I know I've talked about inner country contrasts before but kazakhstan is the biggest difference I've noticed so far. While Georgia and Turkey showed dramatic differences between rich and poor. Haves and have nots, Kazakhstan has all that and more. Seemingly wealthy and "western" influenced major towns with every modern convenience. In Atyrau ipod equipped roller bladers, cyclists and joggers share the river side with old fellas chewing the fat while they keep a sharp eye on their fishing line out in the Ural. Yet only an hours ride out of town rough breeze block buildings cower in the midday heat in dusty wind blown steppe. Air conditioning is THE luxury to have. And yet there are still teenagers with their nose buried in a mobile phone where ever you are. It's a universal truth.
The 21st century reaches even the poorest areas when the youth of the world need to access Facebook.
A two night stop over in Atyrau gave me time to rationalise my luggage a little. I haven't used the water container I'm carrying and other non essential items have been given away or left for any potential scavenger. I need to shed some weight and make life easier.
"We carry our fears in our luggage" was a word of wisdom I heard recently and it's true. Carrying everything I think I need is pointless. I either use it or its not worth carrying. The bike is significantly easier to handle as a consequence.
Tomorrow I head north to Uralsk, still on the Ural river it seems to be a place where maybe I can spend a little time before moving on again. Kazakhstan continues to be a land that opens your mind to new experiences. Wild, wide open spaces. Vast windswept plains. Dry rivers and lakes baked dry by the sun. Camels, horses showing little interest in passing traffic even when they they stand in the middle of the road trying to stare out an 18 wheeler truck. I give way to a camel every time on my little bike!
Sand blown towns. Oil rich, modern cities. Poor Russian leftovers, new Japanese 4X4's and policemen with big hats. New tarmac. Lots of big road building projects and roads that don't even come close to the adjective. A dirt track would be a compliment. I'm sure there are areas on the moon that are easier to navigate.
But in the end it is a country struggling to drag itself into the present day and overthrow the image presented by one comedy actor. I like it's spirit. It's people are as hopeful and modern thinking as any other I have passed through.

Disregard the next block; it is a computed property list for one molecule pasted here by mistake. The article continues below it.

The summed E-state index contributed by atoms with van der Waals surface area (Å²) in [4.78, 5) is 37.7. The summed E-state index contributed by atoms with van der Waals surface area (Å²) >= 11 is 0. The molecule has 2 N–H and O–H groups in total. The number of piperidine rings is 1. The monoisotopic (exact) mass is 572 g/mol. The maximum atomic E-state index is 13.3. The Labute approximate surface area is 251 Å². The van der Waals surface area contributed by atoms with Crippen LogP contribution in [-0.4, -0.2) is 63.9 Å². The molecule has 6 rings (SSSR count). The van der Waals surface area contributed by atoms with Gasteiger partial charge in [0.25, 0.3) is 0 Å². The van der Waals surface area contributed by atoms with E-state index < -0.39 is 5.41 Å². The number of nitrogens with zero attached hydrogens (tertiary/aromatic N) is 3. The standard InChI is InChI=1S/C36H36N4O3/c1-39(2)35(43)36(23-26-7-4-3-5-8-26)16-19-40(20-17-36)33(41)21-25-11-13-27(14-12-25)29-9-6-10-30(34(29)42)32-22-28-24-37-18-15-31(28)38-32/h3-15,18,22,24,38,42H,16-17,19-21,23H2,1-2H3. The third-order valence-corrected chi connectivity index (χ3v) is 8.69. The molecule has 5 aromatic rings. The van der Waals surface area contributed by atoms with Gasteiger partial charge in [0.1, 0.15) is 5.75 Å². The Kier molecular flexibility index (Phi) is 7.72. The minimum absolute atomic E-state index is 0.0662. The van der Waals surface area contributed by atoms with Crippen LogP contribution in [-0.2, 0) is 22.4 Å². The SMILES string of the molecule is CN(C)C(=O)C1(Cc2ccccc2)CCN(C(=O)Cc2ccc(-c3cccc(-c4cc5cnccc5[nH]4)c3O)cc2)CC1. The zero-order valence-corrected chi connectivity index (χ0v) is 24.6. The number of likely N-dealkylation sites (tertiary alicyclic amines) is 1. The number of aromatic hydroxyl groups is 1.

Thursdays 500km ride north to Uralsk on the first leg of my 1000km diversion was a seemingly unending straight road across flat open scrub land. This north Western side of Kazakhstan makes even Holland seem mountainous! Huge, vast sweeping vistas to the horizon and beyond sight populated by Camels, horses and remote low rise towns baked to a dusty crisp. Solitary people waiting for a bus ride literally in the middle of no where. I spent a while trying to figure out where someone like that had come from or was going, to be standing at the side of the road in the midday heat.
I met two bike riders on the way. The first while I was still in Atyrau. Two up on a Ukraine registered BMW K1300 he was following his built in sat nav and heading direct to Aktobe. I offered him the advice I was given about the road and suggested that if a rider on a KTM adventure had found it difficult he might struggle on his continental cruiser. I don't know if he took my advice or decided to find out for himself.
The second were again 2 up on a Russian registered BMW F800. I pulled up as they were stopped at the side of the road. All was well, but it seemed the pillion was less than happy. A thumbs down signal with the words kazakhstan said it all. They were running for home and the nearby Russian border. They whizzed past me a little while later with a wave that I returned when I again passed them when they stopped a short while after. Not enough seat padding I suspect.
I pre booked a hotel in Uralsk. Simply because it saves spending ages finding somewhere and sorting out prices and such. In this case booking.com came up trumps and a 4 star hotel at 3 star prices provides a welcome touch of luxury on the trip.
From Uralsk I will again start to head east and back "on route" with 11 days to go to the start of my Russian chapter I've got time to take it easy and explore the areas I stop at and that's just fine by me.